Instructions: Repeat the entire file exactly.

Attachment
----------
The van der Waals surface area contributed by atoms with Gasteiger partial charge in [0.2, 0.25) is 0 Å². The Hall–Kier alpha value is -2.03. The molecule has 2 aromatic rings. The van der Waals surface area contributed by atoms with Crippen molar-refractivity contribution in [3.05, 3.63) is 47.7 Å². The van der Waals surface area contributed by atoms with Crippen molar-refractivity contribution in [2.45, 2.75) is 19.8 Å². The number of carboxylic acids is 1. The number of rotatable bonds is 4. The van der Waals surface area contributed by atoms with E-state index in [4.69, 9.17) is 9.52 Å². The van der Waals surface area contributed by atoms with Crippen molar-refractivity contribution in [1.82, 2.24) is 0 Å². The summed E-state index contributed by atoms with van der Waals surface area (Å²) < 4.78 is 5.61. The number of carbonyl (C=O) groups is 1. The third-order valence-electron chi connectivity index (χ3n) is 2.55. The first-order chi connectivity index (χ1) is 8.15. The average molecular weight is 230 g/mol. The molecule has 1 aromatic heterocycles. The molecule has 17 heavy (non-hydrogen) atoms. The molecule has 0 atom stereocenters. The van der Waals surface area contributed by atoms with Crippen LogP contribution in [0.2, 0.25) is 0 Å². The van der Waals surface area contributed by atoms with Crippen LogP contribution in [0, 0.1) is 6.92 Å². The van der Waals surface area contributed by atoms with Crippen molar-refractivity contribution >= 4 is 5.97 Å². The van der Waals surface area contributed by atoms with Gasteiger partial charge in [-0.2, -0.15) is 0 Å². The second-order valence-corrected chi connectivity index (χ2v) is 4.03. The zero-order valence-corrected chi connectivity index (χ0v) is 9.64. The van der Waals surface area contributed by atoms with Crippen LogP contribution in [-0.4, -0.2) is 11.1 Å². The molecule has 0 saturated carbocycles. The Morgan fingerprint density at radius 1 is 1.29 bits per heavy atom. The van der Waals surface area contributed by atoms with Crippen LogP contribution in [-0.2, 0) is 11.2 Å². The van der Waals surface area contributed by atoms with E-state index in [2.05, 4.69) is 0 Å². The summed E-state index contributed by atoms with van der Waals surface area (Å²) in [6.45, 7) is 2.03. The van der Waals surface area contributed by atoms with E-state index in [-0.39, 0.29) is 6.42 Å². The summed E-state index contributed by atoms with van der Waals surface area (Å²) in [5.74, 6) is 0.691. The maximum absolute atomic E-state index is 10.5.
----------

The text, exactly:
The van der Waals surface area contributed by atoms with Gasteiger partial charge in [0.2, 0.25) is 0 Å². The Hall–Kier alpha value is -2.03. The molecule has 2 aromatic rings. The van der Waals surface area contributed by atoms with Crippen molar-refractivity contribution in [3.05, 3.63) is 47.7 Å². The van der Waals surface area contributed by atoms with Crippen molar-refractivity contribution in [2.45, 2.75) is 19.8 Å². The number of carboxylic acids is 1. The number of rotatable bonds is 4. The van der Waals surface area contributed by atoms with E-state index in [4.69, 9.17) is 9.52 Å². The van der Waals surface area contributed by atoms with Crippen molar-refractivity contribution in [1.82, 2.24) is 0 Å². The summed E-state index contributed by atoms with van der Waals surface area (Å²) < 4.78 is 5.61. The number of carbonyl (C=O) groups is 1. The third-order valence-electron chi connectivity index (χ3n) is 2.55. The first-order chi connectivity index (χ1) is 8.15. The average molecular weight is 230 g/mol. The molecule has 1 aromatic heterocycles. The molecule has 17 heavy (non-hydrogen) atoms. The molecule has 0 atom stereocenters. The van der Waals surface area contributed by atoms with Crippen LogP contribution in [0.2, 0.25) is 0 Å². The van der Waals surface area contributed by atoms with Crippen LogP contribution in [0, 0.1) is 6.92 Å². The van der Waals surface area contributed by atoms with Crippen molar-refractivity contribution >= 4 is 5.97 Å². The van der Waals surface area contributed by atoms with Gasteiger partial charge in [-0.2, -0.15) is 0 Å². The second-order valence-corrected chi connectivity index (χ2v) is 4.03. The zero-order valence-corrected chi connectivity index (χ0v) is 9.64. The van der Waals surface area contributed by atoms with Crippen LogP contribution in [-0.4, -0.2) is 11.1 Å². The molecule has 0 saturated carbocycles. The Morgan fingerprint density at radius 1 is 1.29 bits per heavy atom. The van der Waals surface area contributed by atoms with Crippen LogP contribution in [-0.2, 0) is 11.2 Å². The van der Waals surface area contributed by atoms with E-state index in [2.05, 4.69) is 0 Å². The summed E-state index contributed by atoms with van der Waals surface area (Å²) in [6.45, 7) is 2.03. The van der Waals surface area contributed by atoms with E-state index in [-0.39, 0.29) is 6.42 Å². The summed E-state index contributed by atoms with van der Waals surface area (Å²) in [5.74, 6) is 0.691. The maximum absolute atomic E-state index is 10.5.